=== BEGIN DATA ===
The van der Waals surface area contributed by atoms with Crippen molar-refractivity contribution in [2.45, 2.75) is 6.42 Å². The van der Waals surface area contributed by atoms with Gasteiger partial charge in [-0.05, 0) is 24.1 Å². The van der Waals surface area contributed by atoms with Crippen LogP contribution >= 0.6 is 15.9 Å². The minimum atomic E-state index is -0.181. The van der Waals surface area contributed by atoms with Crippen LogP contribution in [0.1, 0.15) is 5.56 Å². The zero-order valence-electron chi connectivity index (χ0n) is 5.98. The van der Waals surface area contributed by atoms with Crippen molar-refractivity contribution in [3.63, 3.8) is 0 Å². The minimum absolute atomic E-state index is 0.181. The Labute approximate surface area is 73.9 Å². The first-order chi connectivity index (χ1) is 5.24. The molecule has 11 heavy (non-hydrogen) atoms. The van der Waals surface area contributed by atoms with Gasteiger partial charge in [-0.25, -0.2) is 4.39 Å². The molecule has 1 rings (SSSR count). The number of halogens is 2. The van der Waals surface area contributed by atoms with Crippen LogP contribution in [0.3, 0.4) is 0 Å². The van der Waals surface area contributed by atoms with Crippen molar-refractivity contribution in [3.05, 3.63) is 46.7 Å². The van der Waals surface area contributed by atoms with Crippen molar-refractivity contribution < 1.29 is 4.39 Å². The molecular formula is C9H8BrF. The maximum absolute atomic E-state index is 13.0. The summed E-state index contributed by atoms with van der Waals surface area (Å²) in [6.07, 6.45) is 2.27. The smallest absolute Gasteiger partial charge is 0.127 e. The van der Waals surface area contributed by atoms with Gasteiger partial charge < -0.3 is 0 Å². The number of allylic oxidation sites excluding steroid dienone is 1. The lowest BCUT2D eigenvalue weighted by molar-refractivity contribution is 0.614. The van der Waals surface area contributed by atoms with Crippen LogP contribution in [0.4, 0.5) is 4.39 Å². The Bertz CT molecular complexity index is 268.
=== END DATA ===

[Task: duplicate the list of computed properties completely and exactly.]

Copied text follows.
The van der Waals surface area contributed by atoms with Crippen molar-refractivity contribution in [2.45, 2.75) is 6.42 Å². The van der Waals surface area contributed by atoms with Gasteiger partial charge in [-0.05, 0) is 24.1 Å². The van der Waals surface area contributed by atoms with Crippen LogP contribution >= 0.6 is 15.9 Å². The minimum atomic E-state index is -0.181. The van der Waals surface area contributed by atoms with Crippen LogP contribution in [0.1, 0.15) is 5.56 Å². The zero-order valence-electron chi connectivity index (χ0n) is 5.98. The van der Waals surface area contributed by atoms with Crippen molar-refractivity contribution in [3.63, 3.8) is 0 Å². The minimum absolute atomic E-state index is 0.181. The Labute approximate surface area is 73.9 Å². The first-order chi connectivity index (χ1) is 5.24. The molecule has 11 heavy (non-hydrogen) atoms. The van der Waals surface area contributed by atoms with Gasteiger partial charge in [-0.25, -0.2) is 4.39 Å². The molecule has 1 rings (SSSR count). The number of halogens is 2. The van der Waals surface area contributed by atoms with Crippen LogP contribution in [0.3, 0.4) is 0 Å². The van der Waals surface area contributed by atoms with Crippen molar-refractivity contribution in [3.05, 3.63) is 46.7 Å². The van der Waals surface area contributed by atoms with Crippen molar-refractivity contribution < 1.29 is 4.39 Å². The molecular formula is C9H8BrF. The maximum absolute atomic E-state index is 13.0. The summed E-state index contributed by atoms with van der Waals surface area (Å²) in [6.07, 6.45) is 2.27. The smallest absolute Gasteiger partial charge is 0.127 e. The van der Waals surface area contributed by atoms with Gasteiger partial charge < -0.3 is 0 Å². The number of allylic oxidation sites excluding steroid dienone is 1. The lowest BCUT2D eigenvalue weighted by molar-refractivity contribution is 0.614. The van der Waals surface area contributed by atoms with Crippen LogP contribution in [0.4, 0.5) is 4.39 Å². The Bertz CT molecular complexity index is 268.